UK foreign secretary Dominic Raab has said the government will “test to the limit” the law requiring it to ask the EU for an extension to Brexit. Photo: Alexandros Michailidis / Shutterstock
Hong Kong students protest; Dorian evacuees shipped out; India’s lunar lander found; JP Morgan creates Trump tweet index; and a sports roundup. Delano’s breakfast briefing.
Johnson banking on EU extension rejection
A weekend of resignations, protests and political manoeuvring in the UK sees under fire prime minister Boris Johnson heading to Dublin today “to demonstrate that he is serious about negotiating a fresh Brexit deal”, according to The Guardian. Failure to get a deal by 19 October means Johnson will be forced to ask the EU for a 3-month extension--though his foreign secretary Dominic Raab has said the government will “test to the limit” the law (The Independent has a good round up of the weekend’s Brexit action). The Telegraph (paywall) reveals that Johnson has hatched a plan that allows him to “sabotage” any extension without breaking the law by sending accompanying documents to Brussels along with the legally obliged request pointing out that the government does not want to take Brexit beyond the current 31 October deadline. In any case, that might be moot if, as reported in The Mirror among other media, France vetoes any extension request.
Deal or no deal makes huge difference to economy
Accountancy firm KPMG has said the UK economy would shrink by 1.5% next year in the event of a no deal Brexit, The FT reports. But The Times (paywall), reporting on the same KPMG conclusions, leads with the firm’s suggestion that leaving with a deal will “boost the UK economy more than expected.”
Taliban anger at talks cancellation
Taliban spokesman Zabihullah Mujahid has issued a warning that Donald Trump’s decision to cancel talks at Camp David over the weekend will lead to the US losing credibility, exposure of its “anti-peace stance” and more loss of life, Reuters reports. Trump’s revelation that talks had been planned drew criticism from all sides, according to The Los Angeles Times. But CNN’s Peter Bergen suggested that “Trump can smell a bad deal when it is presented to him” and praised the president for making the right decision to cancel the talks.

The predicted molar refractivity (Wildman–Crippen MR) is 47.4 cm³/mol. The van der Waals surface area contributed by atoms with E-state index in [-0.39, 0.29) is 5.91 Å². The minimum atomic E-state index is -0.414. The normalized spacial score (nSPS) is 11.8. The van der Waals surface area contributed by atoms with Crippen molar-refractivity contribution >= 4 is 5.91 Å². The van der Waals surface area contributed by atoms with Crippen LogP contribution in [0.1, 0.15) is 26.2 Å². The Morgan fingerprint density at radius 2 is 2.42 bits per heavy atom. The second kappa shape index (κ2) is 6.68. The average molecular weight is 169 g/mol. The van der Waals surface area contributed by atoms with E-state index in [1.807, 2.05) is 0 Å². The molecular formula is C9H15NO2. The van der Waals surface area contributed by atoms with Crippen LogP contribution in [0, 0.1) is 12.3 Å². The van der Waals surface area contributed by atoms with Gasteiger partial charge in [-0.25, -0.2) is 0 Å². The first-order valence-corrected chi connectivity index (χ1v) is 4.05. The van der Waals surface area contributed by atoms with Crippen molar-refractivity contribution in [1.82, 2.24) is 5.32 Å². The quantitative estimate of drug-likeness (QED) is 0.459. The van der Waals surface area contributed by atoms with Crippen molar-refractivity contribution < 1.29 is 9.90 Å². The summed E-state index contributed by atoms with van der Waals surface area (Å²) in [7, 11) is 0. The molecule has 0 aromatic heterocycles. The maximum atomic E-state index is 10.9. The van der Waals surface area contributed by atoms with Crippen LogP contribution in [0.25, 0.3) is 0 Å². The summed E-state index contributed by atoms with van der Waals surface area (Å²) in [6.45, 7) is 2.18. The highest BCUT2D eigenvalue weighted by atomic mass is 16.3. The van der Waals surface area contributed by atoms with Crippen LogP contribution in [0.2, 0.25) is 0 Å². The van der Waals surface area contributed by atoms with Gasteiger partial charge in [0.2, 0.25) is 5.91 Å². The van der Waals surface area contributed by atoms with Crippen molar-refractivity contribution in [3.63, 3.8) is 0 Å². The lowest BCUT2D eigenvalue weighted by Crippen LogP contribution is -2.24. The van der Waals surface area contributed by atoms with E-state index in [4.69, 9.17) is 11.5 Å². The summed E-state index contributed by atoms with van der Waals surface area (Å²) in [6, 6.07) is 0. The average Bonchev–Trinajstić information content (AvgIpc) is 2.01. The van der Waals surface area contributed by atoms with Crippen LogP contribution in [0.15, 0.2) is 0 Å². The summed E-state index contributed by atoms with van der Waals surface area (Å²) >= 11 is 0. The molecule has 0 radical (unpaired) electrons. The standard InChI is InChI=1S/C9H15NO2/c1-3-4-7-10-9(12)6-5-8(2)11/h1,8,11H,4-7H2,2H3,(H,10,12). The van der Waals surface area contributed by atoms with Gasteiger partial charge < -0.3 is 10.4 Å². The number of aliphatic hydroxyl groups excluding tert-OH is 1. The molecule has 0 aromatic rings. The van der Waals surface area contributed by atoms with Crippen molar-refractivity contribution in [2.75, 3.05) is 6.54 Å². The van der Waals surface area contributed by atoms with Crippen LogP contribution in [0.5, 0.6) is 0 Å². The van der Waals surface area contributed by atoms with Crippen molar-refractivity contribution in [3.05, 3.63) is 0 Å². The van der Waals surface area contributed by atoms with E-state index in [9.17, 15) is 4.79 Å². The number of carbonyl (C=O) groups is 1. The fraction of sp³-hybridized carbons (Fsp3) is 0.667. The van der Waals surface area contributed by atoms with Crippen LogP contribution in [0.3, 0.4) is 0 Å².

Hong Kong protests continue
Following another weekend of clashes in Hong Kong, Monday morning saw secondary school students form human chains in districts across the territory, Reuters reports.
The BBC reports that passenger planes, cruise liners and government boats and ships are transporting evacuees from the Abacos islands to Nassau and Florida following the devastation wreaked by hurricane Dorian.
JP Morgan has devised an index to analyse how Donald Trump’s tweets on business and the economy are influencing financial markets, CNBC reports. The “Volfefe Index”, apparently named after Trump’s “covfefe” tweet, suggests that only 146 of some 4,000 non-retweets by Trump actually moved the market.
Cycling: Luxembourg’s top rider Christine Majerus won the Boels Ladies Tour in The Netherlands, finishing 26 seconds ahead of Lorena Wiebes after the 5 stages of the race. Cycling News has a report. Tennis: Rafael Nadal beat Daniil Medvedev in 5 sets to win the US Open men’s title on Sunday. The Guardian has a match report. On Saturday teenager Bianca Andreescu overcame Serena Williams, and boisterous home support, according to The Washington Post, to become the first Canadian to win a grand slam. Formula 1: Charles Leclerc won the Italian Grand Prix for Ferrari, ending a nine-year wait for home victory, CNN says. Cricket: Australia retained The Ashes amid what the BBC called incredible tension in Manchester on Sunday afternoon.
Today’s breakfast briefing was written by Duncan Roberts